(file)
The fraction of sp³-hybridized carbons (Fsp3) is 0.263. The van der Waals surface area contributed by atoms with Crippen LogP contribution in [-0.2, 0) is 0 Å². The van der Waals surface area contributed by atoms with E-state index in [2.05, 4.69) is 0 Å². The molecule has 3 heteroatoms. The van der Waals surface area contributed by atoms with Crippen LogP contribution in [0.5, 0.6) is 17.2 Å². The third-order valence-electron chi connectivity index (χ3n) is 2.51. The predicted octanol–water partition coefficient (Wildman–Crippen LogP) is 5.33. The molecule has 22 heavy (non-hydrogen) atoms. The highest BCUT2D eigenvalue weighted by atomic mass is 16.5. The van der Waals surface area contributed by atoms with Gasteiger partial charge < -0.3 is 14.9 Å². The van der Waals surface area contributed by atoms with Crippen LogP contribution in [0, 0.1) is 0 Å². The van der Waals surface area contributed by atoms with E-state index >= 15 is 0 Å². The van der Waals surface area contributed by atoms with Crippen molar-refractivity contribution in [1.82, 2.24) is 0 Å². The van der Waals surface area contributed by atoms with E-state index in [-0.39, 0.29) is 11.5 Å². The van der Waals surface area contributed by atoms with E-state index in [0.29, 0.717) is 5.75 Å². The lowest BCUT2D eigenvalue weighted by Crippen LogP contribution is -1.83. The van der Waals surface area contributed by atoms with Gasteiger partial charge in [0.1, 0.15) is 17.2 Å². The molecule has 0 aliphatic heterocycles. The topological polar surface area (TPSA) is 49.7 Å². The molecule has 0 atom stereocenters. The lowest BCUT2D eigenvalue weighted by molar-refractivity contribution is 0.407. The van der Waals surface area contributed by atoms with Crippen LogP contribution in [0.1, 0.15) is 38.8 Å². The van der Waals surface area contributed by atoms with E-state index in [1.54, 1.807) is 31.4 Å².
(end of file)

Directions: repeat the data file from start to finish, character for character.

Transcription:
The fraction of sp³-hybridized carbons (Fsp3) is 0.263. The van der Waals surface area contributed by atoms with Crippen LogP contribution in [-0.2, 0) is 0 Å². The van der Waals surface area contributed by atoms with E-state index in [2.05, 4.69) is 0 Å². The molecule has 3 heteroatoms. The van der Waals surface area contributed by atoms with Crippen LogP contribution in [0.5, 0.6) is 17.2 Å². The third-order valence-electron chi connectivity index (χ3n) is 2.51. The predicted octanol–water partition coefficient (Wildman–Crippen LogP) is 5.33. The molecule has 22 heavy (non-hydrogen) atoms. The highest BCUT2D eigenvalue weighted by atomic mass is 16.5. The van der Waals surface area contributed by atoms with Gasteiger partial charge < -0.3 is 14.9 Å². The van der Waals surface area contributed by atoms with Crippen LogP contribution in [0, 0.1) is 0 Å². The van der Waals surface area contributed by atoms with E-state index >= 15 is 0 Å². The van der Waals surface area contributed by atoms with Crippen molar-refractivity contribution in [1.82, 2.24) is 0 Å². The van der Waals surface area contributed by atoms with E-state index in [-0.39, 0.29) is 11.5 Å². The van der Waals surface area contributed by atoms with E-state index in [0.29, 0.717) is 5.75 Å². The lowest BCUT2D eigenvalue weighted by Crippen LogP contribution is -1.83. The van der Waals surface area contributed by atoms with Gasteiger partial charge in [0.1, 0.15) is 17.2 Å². The molecule has 0 aliphatic heterocycles. The topological polar surface area (TPSA) is 49.7 Å². The molecule has 0 atom stereocenters. The lowest BCUT2D eigenvalue weighted by molar-refractivity contribution is 0.407. The van der Waals surface area contributed by atoms with Crippen LogP contribution in [0.1, 0.15) is 38.8 Å². The van der Waals surface area contributed by atoms with E-state index in [1.54, 1.807) is 31.4 Å².